UK factory output rebounds after increase in demand

Factory output

Factory output grew this month at the fastest rate since December 2018 to record the first large increase in UK manufacturing production in almost two years.

Chemicals producers, electronic engineering firms and metal factories reported the strongest growth, with output up in 12 of 17 subsectors, according to the CBI’s monthly industrial trends survey.

Manufacturers were upbeat, predicting output would accelerate further in the next three months, driven by an increase in demand from customers. Orders grew at the fastest rate in three and a half years.

Total order books hit their highest level since December 2017 and were reported to be “above normal” for the first time since February 2019.

Howard Archer, the chief economic adviser to the EY Item Club, said: “The CBI survey was healthy, and supported the view that the economy is heading towards a robust second-quarter rebound as it benefits from the easing of restrictions.”

However, the survey, based on responses from 272 manufacturers, found that factory bosses were also facing higher commodity costs, with supply chains struggling to cope with rising demand, which meant more expected to raise their prices.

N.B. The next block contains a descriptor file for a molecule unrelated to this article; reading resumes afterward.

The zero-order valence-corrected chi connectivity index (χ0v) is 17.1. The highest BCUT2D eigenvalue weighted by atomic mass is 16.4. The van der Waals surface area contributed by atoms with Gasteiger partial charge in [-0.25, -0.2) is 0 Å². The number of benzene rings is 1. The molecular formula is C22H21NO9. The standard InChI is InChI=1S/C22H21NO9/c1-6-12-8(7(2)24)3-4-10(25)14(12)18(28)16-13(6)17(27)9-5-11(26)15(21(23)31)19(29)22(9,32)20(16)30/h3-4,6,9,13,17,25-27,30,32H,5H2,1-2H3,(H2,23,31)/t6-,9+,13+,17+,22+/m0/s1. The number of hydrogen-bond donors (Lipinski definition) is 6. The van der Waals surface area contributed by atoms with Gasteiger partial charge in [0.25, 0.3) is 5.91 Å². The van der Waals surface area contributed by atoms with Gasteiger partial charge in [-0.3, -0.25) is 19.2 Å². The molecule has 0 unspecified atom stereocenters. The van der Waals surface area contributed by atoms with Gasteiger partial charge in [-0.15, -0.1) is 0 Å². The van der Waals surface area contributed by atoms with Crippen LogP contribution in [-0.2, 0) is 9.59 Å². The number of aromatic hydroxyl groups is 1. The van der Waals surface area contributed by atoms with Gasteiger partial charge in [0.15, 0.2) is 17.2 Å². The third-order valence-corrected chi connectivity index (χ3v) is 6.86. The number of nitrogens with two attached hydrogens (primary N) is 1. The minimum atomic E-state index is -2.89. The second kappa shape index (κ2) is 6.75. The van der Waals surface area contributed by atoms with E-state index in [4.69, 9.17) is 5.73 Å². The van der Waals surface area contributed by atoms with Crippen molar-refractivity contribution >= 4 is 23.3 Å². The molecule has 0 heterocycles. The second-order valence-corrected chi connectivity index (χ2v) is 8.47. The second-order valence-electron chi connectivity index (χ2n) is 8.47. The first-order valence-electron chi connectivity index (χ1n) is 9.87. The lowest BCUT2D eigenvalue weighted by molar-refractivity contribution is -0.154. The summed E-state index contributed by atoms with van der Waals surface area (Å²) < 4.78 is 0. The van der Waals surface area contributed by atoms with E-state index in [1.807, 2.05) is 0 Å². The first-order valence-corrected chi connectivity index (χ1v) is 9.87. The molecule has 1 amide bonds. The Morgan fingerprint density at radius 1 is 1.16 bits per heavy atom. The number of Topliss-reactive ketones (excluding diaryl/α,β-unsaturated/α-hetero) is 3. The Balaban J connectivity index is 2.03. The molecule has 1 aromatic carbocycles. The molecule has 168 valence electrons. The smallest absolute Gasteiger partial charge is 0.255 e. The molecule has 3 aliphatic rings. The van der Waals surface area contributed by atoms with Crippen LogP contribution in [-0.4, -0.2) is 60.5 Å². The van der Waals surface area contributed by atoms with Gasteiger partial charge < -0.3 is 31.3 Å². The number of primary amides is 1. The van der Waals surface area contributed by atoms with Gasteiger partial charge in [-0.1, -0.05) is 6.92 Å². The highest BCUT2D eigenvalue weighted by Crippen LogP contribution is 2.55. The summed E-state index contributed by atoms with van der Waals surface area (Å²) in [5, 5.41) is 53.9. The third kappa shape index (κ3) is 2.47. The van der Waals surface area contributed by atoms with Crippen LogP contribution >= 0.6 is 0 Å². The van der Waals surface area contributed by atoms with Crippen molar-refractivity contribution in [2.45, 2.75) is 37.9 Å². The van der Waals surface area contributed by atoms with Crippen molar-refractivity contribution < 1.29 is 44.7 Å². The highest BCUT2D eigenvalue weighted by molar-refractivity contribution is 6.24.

Anna Leach, the CBI’s deputy chief economist, said: “Firms are still feeling the chill as supply shortages fuel cost pressures, reflected in expectations for strong output price inflation in the coming quarter.

“Continued progress on the government’s reopening roadmap is hugely welcome, and gives cause for optimism. But manufacturers need clarity on future social distancing requirements and the future of workplace testing to smooth the route to recovery,.”

Some analysts said manufacturers were only now getting back on their feet after spending 2019 waiting for the outcome of Brexit talks and 2020 dealing with the effects of the pandemic, leaving them in a weaker position than foreign rivals.

Official data for March released last week showed increases in factory output still left production levels 2% below that seen in February 2020, before Britain went into the first Covid-19 lockdown and manufacturing output slumped briefly by 30%.

Samuel Tombs, the chief UK economist at Pantheon Macroeconomics, said export orders were lagging behind domestic demand, even though world trade was recovering. “Orders would be even stronger, were it not for Brexit; the export orders balance merely matched its 2000-to-2019 average, despite soaring global demand,” he added.

Tombs said supply shortages were likely to have encouraged customers to “over-order” to build their stocks in case a severe lack of goods hits their business.